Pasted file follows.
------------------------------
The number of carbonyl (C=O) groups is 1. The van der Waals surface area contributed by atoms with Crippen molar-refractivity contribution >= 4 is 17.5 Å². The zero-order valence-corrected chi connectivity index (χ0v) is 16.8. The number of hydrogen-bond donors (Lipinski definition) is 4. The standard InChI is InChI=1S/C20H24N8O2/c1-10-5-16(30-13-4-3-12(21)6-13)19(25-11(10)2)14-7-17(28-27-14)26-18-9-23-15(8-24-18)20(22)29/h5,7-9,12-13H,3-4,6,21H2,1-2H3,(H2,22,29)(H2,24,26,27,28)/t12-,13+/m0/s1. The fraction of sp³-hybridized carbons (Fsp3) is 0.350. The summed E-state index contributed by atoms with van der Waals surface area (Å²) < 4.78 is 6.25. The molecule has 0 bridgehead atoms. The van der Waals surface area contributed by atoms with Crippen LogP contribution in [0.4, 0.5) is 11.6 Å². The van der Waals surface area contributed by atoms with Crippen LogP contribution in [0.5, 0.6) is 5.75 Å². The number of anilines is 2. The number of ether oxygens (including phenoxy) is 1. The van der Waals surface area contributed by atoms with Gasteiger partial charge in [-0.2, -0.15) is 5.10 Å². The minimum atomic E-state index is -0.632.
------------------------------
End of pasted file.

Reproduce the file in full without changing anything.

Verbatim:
The number of carbonyl (C=O) groups is 1. The van der Waals surface area contributed by atoms with Crippen molar-refractivity contribution >= 4 is 17.5 Å². The zero-order valence-corrected chi connectivity index (χ0v) is 16.8. The number of hydrogen-bond donors (Lipinski definition) is 4. The standard InChI is InChI=1S/C20H24N8O2/c1-10-5-16(30-13-4-3-12(21)6-13)19(25-11(10)2)14-7-17(28-27-14)26-18-9-23-15(8-24-18)20(22)29/h5,7-9,12-13H,3-4,6,21H2,1-2H3,(H2,22,29)(H2,24,26,27,28)/t12-,13+/m0/s1. The fraction of sp³-hybridized carbons (Fsp3) is 0.350. The summed E-state index contributed by atoms with van der Waals surface area (Å²) < 4.78 is 6.25. The molecule has 0 bridgehead atoms. The van der Waals surface area contributed by atoms with Crippen LogP contribution in [0.4, 0.5) is 11.6 Å². The van der Waals surface area contributed by atoms with Crippen LogP contribution in [0.5, 0.6) is 5.75 Å². The number of anilines is 2. The number of ether oxygens (including phenoxy) is 1. The van der Waals surface area contributed by atoms with Gasteiger partial charge in [-0.2, -0.15) is 5.10 Å². The minimum atomic E-state index is -0.632.